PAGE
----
Snell’s newest Structural Engineer, Katie O’Neill, is a recent graduate of Cornell University, where she earned a Bachelor of Science in Civil/Structural Engineering. She has unique experience as a member of the concrete canoe and steel bridge engineering project teams at Cornell. Additional projects include an elevated pedestrian walkway over traffic, the structural restoration of 100-year-old wooden trusses in a courthouse attic, a curved I-beam highway bridge, and various additions to existing buildings.

    Outside of work, Ms. O’Neill enjoys music, art, cooking and traveling. At Cornell, she led a 15-member a cappella group and was section leader of the university chorus. She harnesses her creativity within her work, allowing her to approach engineering problems with ingenuity. Ms. O’Neill looks forward to growth in her role at a Snell, as the prominent local firm will afford her exposure to a wide range of projects and diverse responsibilities.

    Anamaria Brown has also been added to the firm’s staff as a BIM Specialist. Ms. Brown holds a Masters Degree in Structural Engineering from the Institutul Politechnic Cluj Napoca Romania, as well as over a decade of engineering experience with SOM’s office in Chicago. Some highlights of her experience include major entertainment and commercial structures in cities like London, Chicago, Barcelona, Charlotte and Honolulu. She speaks fluent Hungarian and Romanian. “Anamaria's hire further reinforces our commitment to being at the leading edge of building design technology as Snell continues to be a leader amongst peers in building information modeling,” says Curtis Ross, Managing Principal.

    For more information on Snell Engineering Consultants, Inc. and its projects and services, please visit http://www.snellengineering.com/

  • 23 Aug 2018 3:52 PM | Anonymous

    Local construction management firm, Firmo Construction, known for their work with the Circle House and the Warm Mineral Springs Resort, is delighted to announce its latest project. The company will be creating build-outs for multiple new businesses in the growing Rosemary District of Downtown Sarasota in partnership with well-known community figures, such as Mark Kauffman and Red Property Management. Aiming for completion in fall 2018, Firmo is working closely with business owners within the new Rosemary Square building to construct the spaces they envision. The build-outs will include spaces for Pura Vie Spa, Wonder Cake Creations, and The Sarasota Ballet.

    With ambitious project scheduling and coordination, as well as a push in production for a swift turnaround, Firmo has worked closely with each business to provide tailored solutions to unique problems, such as reduction in sound transmission for quiet studio spaces. The addition of the building is a small part of revitalization efforts occurring in the Rosemary District, and Firmo Construction is excited to contribute and collaborate with local figures like Jonathan Parks of Solstice Architecture for some of the build-outs.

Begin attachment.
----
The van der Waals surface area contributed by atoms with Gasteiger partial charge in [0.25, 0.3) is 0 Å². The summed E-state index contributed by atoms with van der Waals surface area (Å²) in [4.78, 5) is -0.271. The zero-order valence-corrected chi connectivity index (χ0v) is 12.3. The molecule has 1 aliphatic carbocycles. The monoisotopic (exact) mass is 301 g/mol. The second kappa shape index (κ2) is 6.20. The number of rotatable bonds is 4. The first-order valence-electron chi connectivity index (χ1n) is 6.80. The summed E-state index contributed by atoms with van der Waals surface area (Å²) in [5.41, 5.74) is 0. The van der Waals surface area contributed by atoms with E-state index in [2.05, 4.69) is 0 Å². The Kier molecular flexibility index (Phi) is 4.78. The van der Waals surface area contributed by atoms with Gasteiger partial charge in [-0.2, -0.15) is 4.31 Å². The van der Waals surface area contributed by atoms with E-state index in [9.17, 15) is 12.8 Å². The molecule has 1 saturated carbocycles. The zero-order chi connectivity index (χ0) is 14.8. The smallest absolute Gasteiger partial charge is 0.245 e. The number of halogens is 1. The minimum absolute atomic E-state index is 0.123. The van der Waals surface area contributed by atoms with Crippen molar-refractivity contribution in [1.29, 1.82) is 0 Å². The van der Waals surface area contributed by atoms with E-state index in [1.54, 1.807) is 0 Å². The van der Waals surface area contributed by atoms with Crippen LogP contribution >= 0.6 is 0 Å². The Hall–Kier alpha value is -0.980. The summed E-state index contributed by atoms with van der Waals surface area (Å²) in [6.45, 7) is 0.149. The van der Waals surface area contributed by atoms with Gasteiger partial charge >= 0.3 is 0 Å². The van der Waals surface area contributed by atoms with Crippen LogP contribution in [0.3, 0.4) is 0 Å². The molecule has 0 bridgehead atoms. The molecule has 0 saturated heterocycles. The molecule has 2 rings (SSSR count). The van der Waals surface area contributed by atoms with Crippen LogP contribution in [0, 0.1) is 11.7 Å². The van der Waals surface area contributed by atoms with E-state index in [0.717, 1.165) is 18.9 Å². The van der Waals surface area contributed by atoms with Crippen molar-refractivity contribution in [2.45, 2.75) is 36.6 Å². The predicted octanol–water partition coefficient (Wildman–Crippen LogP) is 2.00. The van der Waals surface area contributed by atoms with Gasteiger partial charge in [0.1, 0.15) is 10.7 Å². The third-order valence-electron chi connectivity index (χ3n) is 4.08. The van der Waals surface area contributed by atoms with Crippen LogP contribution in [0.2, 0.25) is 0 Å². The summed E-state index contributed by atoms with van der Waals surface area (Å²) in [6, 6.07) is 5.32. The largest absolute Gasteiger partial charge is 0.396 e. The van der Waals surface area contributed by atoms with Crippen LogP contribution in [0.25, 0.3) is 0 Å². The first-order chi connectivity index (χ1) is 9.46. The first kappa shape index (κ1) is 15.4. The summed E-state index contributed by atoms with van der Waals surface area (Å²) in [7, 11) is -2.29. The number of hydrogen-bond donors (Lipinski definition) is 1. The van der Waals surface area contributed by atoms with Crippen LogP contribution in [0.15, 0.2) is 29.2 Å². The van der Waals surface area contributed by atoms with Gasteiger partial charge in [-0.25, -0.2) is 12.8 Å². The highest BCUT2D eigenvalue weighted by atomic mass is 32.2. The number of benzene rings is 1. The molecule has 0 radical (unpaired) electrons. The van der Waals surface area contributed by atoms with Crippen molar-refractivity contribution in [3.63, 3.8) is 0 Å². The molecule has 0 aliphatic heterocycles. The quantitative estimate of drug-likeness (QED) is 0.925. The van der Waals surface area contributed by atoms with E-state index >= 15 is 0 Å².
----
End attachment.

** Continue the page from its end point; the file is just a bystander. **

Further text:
• 09 Aug 2018 4:54 PM | Anonymous
    The Atlanta Braves spring training facility under construction calls for hundreds of workers, pounds of steel and cubic yards of concrete. A sneak peek reveals progress made and challenges ahead before the team can 'play ball.'

    by: Grier Ferguson Staff Writer

    Next spring will mean a fresh start for the Atlanta Braves.

    But to get to fresh start, first the Braves, through a handful of partners and entities, are engaged in a massive and unique, one-time, $125 million made on the Gulf Coast manufacturing project: a brand new baseball stadium. 


    Project. Atlanta Braves spring training stadium and facility. 

    Industry. Construction 

    Key. Outlast weather dealys. 

    The Major League baseball team is moving its spring training base from the ESPN Wide World of Sports Complex in Orlando to West Villages, a master-planned community in North Port, a south Sarasota County city. With the move, the Braves will become the 10th Major League team, in what's called the Grapefruit League, to hold spring training on the west coast of Florida, from Lakeland through Fort Myers. Unlike most other teams, this stadium is the rare one to be made from scratch. 

    Lori Sax. Braves Vice President of Florida Operations Mike Dunn, Tandem Construction Senior Vice President Brian Leaver and Fawley Bryant Architecture Project Manager Kirk Bauer look at plans for the Braves facility.

    Braves Vice President of Florida Operations Mike Dunn says as other teams relocate from Central Florida, the North Port location will give them an edge — less time traveling. “Here we’re closer to the competition,” Dunn says. “Plus it’s a beautiful area.”